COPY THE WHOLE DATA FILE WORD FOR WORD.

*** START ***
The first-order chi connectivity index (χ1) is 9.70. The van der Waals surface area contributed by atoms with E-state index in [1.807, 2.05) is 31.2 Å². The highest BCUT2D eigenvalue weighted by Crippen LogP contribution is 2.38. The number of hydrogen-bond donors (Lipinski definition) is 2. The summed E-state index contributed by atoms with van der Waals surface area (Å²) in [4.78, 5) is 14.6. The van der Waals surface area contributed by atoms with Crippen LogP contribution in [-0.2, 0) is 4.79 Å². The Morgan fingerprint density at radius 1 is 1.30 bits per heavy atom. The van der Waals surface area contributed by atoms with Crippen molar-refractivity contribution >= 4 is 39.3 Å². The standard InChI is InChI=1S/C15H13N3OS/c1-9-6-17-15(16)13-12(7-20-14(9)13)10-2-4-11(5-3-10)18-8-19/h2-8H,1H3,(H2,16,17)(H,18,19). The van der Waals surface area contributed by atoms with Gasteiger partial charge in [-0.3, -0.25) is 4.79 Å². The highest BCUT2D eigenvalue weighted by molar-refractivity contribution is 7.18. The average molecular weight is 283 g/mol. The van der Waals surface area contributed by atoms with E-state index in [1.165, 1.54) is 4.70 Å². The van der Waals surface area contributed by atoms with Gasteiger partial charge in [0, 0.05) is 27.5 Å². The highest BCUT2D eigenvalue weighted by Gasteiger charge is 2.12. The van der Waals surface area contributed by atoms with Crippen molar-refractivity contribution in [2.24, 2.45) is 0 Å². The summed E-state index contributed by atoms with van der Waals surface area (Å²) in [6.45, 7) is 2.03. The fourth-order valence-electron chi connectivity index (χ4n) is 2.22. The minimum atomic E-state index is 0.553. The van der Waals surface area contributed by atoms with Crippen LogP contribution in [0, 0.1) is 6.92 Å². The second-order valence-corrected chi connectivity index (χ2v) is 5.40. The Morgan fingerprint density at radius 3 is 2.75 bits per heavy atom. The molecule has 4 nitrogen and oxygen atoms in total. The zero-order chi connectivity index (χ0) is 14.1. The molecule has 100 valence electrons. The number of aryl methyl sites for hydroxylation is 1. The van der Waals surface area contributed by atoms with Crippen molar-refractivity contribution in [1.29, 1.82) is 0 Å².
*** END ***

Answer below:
The first-order chi connectivity index (χ1) is 9.70. The van der Waals surface area contributed by atoms with E-state index in [1.807, 2.05) is 31.2 Å². The highest BCUT2D eigenvalue weighted by Crippen LogP contribution is 2.38. The number of hydrogen-bond donors (Lipinski definition) is 2. The summed E-state index contributed by atoms with van der Waals surface area (Å²) in [4.78, 5) is 14.6. The van der Waals surface area contributed by atoms with Crippen LogP contribution in [-0.2, 0) is 4.79 Å². The Morgan fingerprint density at radius 1 is 1.30 bits per heavy atom. The van der Waals surface area contributed by atoms with Crippen molar-refractivity contribution >= 4 is 39.3 Å². The standard InChI is InChI=1S/C15H13N3OS/c1-9-6-17-15(16)13-12(7-20-14(9)13)10-2-4-11(5-3-10)18-8-19/h2-8H,1H3,(H2,16,17)(H,18,19). The van der Waals surface area contributed by atoms with Gasteiger partial charge in [-0.3, -0.25) is 4.79 Å². The highest BCUT2D eigenvalue weighted by molar-refractivity contribution is 7.18. The average molecular weight is 283 g/mol. The van der Waals surface area contributed by atoms with E-state index in [1.165, 1.54) is 4.70 Å². The van der Waals surface area contributed by atoms with Gasteiger partial charge in [0, 0.05) is 27.5 Å². The highest BCUT2D eigenvalue weighted by Gasteiger charge is 2.12. The van der Waals surface area contributed by atoms with Crippen molar-refractivity contribution in [2.24, 2.45) is 0 Å². The summed E-state index contributed by atoms with van der Waals surface area (Å²) in [6.45, 7) is 2.03. The fourth-order valence-electron chi connectivity index (χ4n) is 2.22. The minimum atomic E-state index is 0.553. The van der Waals surface area contributed by atoms with Crippen LogP contribution in [0, 0.1) is 6.92 Å². The second-order valence-corrected chi connectivity index (χ2v) is 5.40. The Morgan fingerprint density at radius 3 is 2.75 bits per heavy atom. The molecule has 4 nitrogen and oxygen atoms in total. The zero-order chi connectivity index (χ0) is 14.1. The molecule has 100 valence electrons. The number of aryl methyl sites for hydroxylation is 1. The van der Waals surface area contributed by atoms with Crippen molar-refractivity contribution in [1.29, 1.82) is 0 Å².